This year the Texas state government is cutting its subsidy to organizers of the United States Grand Prix by over $5 million. Without it, F1 could end up leaving America.
In Texas, during what will go down as one of the absolute best inaugural Grand Prix weekends in series history, there was yet another Formula One record set by his lordship, the soon to retire Michael Schumacher of the Mercedes AMG Petronas F1 squad. And, no, it wasn't his finishing in 16th place and lapped by the leaders that got the attention. Nor was it his recent purchase of a 500-acre horse ranch in Texas.
The Texas grass no longer rustles with 2.4-liter V8 exhaust blown at 18,000 revs, the Texas dust is no longer raised by hard-compound Pirellis. We saw a lot and learned a lot while we were there as guests of Infiniti, and after our Day 1 and race recaps, here are the bits left over from our time spent with the carmaker and Red Bull Racing, including thoughts on a "wicked" race, Christian Horner's quest for a more level playing field, Infiniti "going longer and deeper," and why Mario Andretti sho
There were 56 laps run in Austin's Travis County prairie to complete the inaugural United States Grand Prix at the newly minted Circuit of the Americas. Coming into the race, there were nothing but questions and calculations: Would the track be any good for Formula One? Could Red Bull Racing get the five points it needed to take the F1 Constructor's Championship? Would Turn One be the Golgotha everyone predicted? Would the race be the triumphal return to America that everyone was afraid to predi
After years of waiting, Formula One racing is finally back in the United States, and while most drivers were focused on getting ready for the all-new Circuit of the Americas track, two of the sport's most popular drivers were involved in off-track distractions due to their helmet designs. For different reasons, Lewis Hamilton and Sebastian Vettel were both forced to make changes to their helmets before qualifying for the US Grand Prix according to Total F1.
It is now official, coverage of Formula 1 in the US will now be seen on either NBC or NBC Sports Network, as Speed will conclude its 17-year run with Formula One at the end of this season. In a report from Autosport, we read that NBC Sports Group has signed on to bring American viewers F1 for the next four years. The financial details of the deal were not specified.
Just under 300 days separate us from the return of the United States Grand Prix. At least that's the idea, now that construction has resumed on the troubled Circuit of the Americas on the outskirts of Austin, Texas. But an encouraging sign is that race organizers have started gearing up to sell tickets.
After a five-year absence, the United States is set to gain two Formula One races within the next two years: one in Austin, Texas, and another in New Jersey. But recent comments vocalized by F1's ever-outspoken commercial chief Bernie Ecclestone have cast doubt on the former.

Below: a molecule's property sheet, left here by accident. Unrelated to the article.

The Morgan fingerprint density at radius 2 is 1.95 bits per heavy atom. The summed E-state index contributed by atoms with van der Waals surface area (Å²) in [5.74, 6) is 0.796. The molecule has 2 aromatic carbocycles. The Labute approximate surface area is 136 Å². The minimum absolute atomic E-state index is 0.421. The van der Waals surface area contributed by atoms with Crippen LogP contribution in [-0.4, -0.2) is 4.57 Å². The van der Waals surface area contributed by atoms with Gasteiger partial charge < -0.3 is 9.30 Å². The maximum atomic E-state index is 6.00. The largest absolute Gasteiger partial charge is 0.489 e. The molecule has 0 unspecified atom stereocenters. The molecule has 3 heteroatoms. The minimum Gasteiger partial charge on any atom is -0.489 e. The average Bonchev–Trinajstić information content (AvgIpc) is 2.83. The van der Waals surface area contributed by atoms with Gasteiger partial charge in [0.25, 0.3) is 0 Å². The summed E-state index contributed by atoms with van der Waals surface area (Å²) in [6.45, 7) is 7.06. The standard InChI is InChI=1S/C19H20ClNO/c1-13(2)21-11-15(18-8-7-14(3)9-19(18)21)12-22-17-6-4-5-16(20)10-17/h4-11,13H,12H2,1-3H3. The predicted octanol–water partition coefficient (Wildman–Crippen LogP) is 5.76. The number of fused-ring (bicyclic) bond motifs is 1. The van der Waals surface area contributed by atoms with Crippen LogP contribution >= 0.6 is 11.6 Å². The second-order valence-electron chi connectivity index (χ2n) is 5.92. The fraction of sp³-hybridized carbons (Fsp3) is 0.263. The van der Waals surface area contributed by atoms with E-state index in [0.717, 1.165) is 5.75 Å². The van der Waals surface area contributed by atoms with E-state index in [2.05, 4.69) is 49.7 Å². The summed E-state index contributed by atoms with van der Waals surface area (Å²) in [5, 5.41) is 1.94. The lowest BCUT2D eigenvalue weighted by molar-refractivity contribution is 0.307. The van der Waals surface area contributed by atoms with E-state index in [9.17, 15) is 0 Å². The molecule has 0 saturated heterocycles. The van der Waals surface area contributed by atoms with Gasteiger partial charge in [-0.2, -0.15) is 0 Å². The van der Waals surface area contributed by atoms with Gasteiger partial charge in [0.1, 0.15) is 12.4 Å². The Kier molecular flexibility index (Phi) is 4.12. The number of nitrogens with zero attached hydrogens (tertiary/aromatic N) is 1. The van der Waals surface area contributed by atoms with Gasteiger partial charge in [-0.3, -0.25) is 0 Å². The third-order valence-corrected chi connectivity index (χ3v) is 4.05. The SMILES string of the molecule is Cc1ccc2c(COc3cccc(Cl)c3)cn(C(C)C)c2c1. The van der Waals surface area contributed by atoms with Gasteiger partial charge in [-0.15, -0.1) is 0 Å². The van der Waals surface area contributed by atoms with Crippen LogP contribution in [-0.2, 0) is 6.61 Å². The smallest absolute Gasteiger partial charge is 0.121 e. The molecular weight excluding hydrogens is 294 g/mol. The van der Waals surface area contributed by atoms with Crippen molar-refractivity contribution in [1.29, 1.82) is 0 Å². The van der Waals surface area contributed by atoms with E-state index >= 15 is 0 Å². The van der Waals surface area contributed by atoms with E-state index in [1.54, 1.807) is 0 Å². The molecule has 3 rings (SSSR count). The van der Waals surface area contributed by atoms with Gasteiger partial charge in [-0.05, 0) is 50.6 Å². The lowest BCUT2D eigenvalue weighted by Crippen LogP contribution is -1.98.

If you thought Formula One racing had a checkered history in America, well – you're right. Over the years, the United States Grand Prix has been held in more locations and has suffered from more hiatuses than a drug addicted musician's touring schedule. But a good portion of that drama has been played out in New York. Upstate, Watkins Glen hosted the United States Grand Prix for longer than any other single location, but the past few decades have also seen efforts to bring an F1 race to Ne
Finalizing the calendar for the Formula 1 World Championship can't be an easy task. Each race organizer has its own demands, as do the teams. The FIA has its say, and so does Formula 1 Management. Logistical considerations need to be taken into account, as well as projected weather conditions. So it strikes us as reasonable enough that the schedule should need to be tweaked and adjusted here and there. Now, after releasing the initial calendar back in June and receiving input in August for chang
Whether you're driving an F1 car or riding a superbike, getting around any racing circuit this side of the Nürburgring Nordschleife is a rather rapid affair. Which is more than we could say for building one – that bit takes some time. Together with the cash it takes to finance such a venture, that goes some way towards explaining why you don't see it happening every day. But that's what's going on as we speak in Austin, Texas.
Sitting outside for several hours under the beating sun in central Texas in June wouldn't exactly be what most would call their cup of tea... though you might feel like you were being steeped inside of one. That's why Formula One Management is set on moving next year's inaugural United States Grand Prix at the Circuit of the Americas to November.
A sample lap has been rendered of the track in Austin, Texas that's set to host the U.S. Grand Prix come 2012. Another Hermann Tilke-designed layout, the 3.4-mile circuit has 20 corners and plenty of elevation change; in fact, in some areas it looks more like a Disney ride than a venue for driving upwards of 200 mph. Since we're going to lose some European races to make room for the USGP, we hope it's good. Check it out for yourself after the jump. [Source: YouTube]
While the New York Auto Show is under way at the Javitz Center, on the opposite side of the globe the Big Apple came up in an entirely different context. Speaking with Italy's sports journal La Gazzetta dello Sport during this past weekend's Australian Grand Prix, Formula One supremo Bernie Ecclestone revealed that negotiations are underway to bring a grand prix to the New York area.
During the Bahrain Grand Prix last weekend, Formula One supremo Bernie Ecclestone was quoted as saying that a return to the Indianapolis Motor Speedway was under consideration. Not so fast, say spokesmen for the speedway, who say that while the facility is interested in bringing the U.S. Grand Prix back, talks are not currently taking place.